Nashville flash flood leaves six dead and dozens of homes and businesses destroyed

A car carried by floodwaters leans against a tree in Nashville, Tennessee, on Sunday, March 28.

(CNN)Some of the heaviest rainfall in Nashville's history caused flooding that killed at least six people over the weekend.

Authorities identified three of the six victims as men in their 60s and 70s who drowned after driving as floodwaters ravaged the area. One of them was swept away by floodwaters when he got out of his car.
So far seven weather-related deaths have been reported across the state, the Tennessee Emergency Management Agency said Monday. Six people were killed in the Nashville area and another in the northeast of the state.
More than 100 people had to be rescued from fast-rising waters that flooded communities and damaged homes and businesses, the Nashville Fire Department said in an update Sunday night.
Cars are submerged by ponding water on Interstate 24 near Antioch Pike in Nashville on Sunday, March 28.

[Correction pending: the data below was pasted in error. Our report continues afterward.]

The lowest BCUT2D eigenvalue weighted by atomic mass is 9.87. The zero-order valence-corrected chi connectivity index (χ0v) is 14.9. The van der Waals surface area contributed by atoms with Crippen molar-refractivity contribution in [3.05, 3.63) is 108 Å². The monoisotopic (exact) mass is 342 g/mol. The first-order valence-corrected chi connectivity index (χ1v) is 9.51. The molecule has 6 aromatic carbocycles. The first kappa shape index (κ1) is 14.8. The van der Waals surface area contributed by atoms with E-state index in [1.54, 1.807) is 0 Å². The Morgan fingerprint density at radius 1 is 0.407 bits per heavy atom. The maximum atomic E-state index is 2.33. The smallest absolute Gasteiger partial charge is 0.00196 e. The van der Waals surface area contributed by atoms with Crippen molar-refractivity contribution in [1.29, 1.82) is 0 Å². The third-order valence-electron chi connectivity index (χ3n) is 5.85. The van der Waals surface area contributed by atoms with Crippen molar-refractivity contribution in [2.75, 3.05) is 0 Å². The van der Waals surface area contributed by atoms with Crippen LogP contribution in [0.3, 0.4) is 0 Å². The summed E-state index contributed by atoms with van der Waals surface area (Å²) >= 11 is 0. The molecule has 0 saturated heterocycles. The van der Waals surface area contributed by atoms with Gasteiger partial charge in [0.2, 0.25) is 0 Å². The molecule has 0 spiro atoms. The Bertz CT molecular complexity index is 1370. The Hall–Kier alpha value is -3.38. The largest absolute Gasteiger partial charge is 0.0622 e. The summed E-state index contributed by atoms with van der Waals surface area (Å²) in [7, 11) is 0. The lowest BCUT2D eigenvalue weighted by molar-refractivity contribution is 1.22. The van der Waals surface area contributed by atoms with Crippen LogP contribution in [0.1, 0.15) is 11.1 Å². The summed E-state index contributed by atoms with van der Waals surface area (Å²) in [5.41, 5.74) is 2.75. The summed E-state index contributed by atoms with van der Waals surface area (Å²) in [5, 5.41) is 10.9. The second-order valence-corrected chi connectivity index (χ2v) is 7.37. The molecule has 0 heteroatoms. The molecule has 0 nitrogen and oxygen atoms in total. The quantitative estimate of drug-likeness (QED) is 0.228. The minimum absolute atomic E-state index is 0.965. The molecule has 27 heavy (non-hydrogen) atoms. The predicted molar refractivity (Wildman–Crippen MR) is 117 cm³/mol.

A resident from one apartment building in Antioch, south of Nashville, told CNN affiliate WZTV that she woke up to a mudslide compromising the building.
"You don't think that tiny little creek can get that vicious," Abbe Bolduc told the affiliate. She was one of 15 people rescued from the CityVue Apartments Sunday, WZTV reported.
Mayor John Cooper announced late Sunday on Twitter that he had declared a state of emergency to help get local and federal resources to recover from the devastation.
"Metro's first responders have worked tirelessly following the city's second-highest ever two-day rainfall, which flooded neighborhoods across the county," Cooper said in another tweet.
The flood is one of the latest tragedies to befall the city of Nashville, which in the last year has experienced a damaging tornado, a deadly derecho and a Christmas morning bombing.

More rain is on the way

Two days of driving rain caused rivers to overflow throughout Middle Tennessee and created the worst flooding in the state since May 2010. The 2010 storm killed 18 people in Middle Tennessee and at least 27 in all of Tennessee and Kentucky, the National Weather Service said.
Nashville International Airport recorded up 7.01 inches of rain from late Saturday afternoon to Sunday morning, making this the second-largest, two-day rainfall total on record, behind May 1-2, 2010, when 13.57 inches of rain was recorded, according to the weather service. More than 5 inches of this rain fell between 10 p.m. Saturday and 5 a.m. on Sunday.